Sunday, January 28, 2007
The TalkLeft Blog discusses whether Libby's attorneys have all statements by Karl Rove, noting that:
"Fitz has taken the position since day 1 that he's not obligated to turn over statements of defense witnesses, only those of witnesses he intends to call. (That wouldn't be acceptable in my federal District, which has a more open file policy, but each District is different.)"
This is an interesting point that rings true to those of us who have researched the Jencks Act. If the discovery material is exculpatory to the accused, the government is obligated under Brady to turn that evidence over to the defense. Otherwise, the Jencks Act (18 U.S.C. s 3500) merely requires that once the witness testifies for the government, the defense is entitled to the prior statements of that witness before cross-examination is conducted. (see also Fed. Criminal Rules of Procedure, Rule 26.2). So if the prosecutor calls Karl Rove, the statements would become available to the defense.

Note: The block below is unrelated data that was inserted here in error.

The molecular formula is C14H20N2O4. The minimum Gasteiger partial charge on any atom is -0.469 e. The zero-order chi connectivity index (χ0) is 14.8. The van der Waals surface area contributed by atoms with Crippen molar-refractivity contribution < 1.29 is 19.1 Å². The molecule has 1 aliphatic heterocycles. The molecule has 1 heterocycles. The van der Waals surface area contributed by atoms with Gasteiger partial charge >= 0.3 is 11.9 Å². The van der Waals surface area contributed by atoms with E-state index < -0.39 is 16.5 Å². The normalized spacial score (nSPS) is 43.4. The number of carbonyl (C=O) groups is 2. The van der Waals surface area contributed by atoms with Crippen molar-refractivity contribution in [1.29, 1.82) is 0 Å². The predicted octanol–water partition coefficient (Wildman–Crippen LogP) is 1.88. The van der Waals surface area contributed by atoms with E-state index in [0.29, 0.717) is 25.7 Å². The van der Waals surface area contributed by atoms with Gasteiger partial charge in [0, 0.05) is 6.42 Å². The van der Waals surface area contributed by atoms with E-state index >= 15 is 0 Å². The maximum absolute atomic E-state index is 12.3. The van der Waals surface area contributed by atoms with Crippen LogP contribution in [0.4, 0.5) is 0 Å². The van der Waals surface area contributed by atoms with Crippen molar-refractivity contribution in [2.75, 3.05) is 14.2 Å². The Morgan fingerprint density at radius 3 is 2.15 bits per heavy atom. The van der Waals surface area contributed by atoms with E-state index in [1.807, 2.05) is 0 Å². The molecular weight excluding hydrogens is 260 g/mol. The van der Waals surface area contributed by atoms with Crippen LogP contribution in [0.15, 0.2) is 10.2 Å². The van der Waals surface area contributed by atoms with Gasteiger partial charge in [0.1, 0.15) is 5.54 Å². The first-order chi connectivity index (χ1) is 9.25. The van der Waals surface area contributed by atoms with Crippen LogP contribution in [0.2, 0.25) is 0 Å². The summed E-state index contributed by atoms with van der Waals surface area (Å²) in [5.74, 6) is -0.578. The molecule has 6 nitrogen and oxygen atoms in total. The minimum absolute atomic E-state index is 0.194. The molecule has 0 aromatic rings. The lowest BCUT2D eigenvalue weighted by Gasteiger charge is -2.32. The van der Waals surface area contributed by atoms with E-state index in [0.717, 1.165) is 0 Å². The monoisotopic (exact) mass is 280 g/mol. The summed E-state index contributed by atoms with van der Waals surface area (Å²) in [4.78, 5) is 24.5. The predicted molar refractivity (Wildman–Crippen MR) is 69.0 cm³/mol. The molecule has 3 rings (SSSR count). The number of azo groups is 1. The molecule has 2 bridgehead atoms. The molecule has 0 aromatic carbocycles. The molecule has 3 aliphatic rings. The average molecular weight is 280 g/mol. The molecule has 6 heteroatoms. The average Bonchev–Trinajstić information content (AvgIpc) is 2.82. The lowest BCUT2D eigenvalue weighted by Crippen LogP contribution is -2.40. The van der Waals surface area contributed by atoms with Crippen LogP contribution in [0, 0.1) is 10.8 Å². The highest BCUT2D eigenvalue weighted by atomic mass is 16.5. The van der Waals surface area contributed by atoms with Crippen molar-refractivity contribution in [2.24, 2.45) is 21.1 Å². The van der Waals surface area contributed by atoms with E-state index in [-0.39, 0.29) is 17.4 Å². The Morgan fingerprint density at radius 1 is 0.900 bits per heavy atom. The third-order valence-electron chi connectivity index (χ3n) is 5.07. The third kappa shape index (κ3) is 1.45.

In reality, most prosecutors turn over Jencks material in advance of trial. In a study I conducted years ago and reported in a symposium article titled, Criminal Discovery of Jencks Witness Statements: Timing Makes a Difference, 15 Georgia St. L. Rev. 651 (1999), a survey of defense attorneys noted that they received Jencks material days before trial, in many cases either 3, 5, 7, 10, or longer before the trial began.
Several things are clear here: 1) there is no uniformity on when witness statements will be received by defense counsel from the government. It seems odd that the government pushes for uniformity in sentencing, but is unable to offer the same within the trial; 2) that some prosecutors seem reluctant to give these important trial materials to the defense (don't they want the truth to prevail); 3) that if the prosecutor and defense counsel decide not to call Karl Rove, we may never know the contents of his testimony before the grand jury.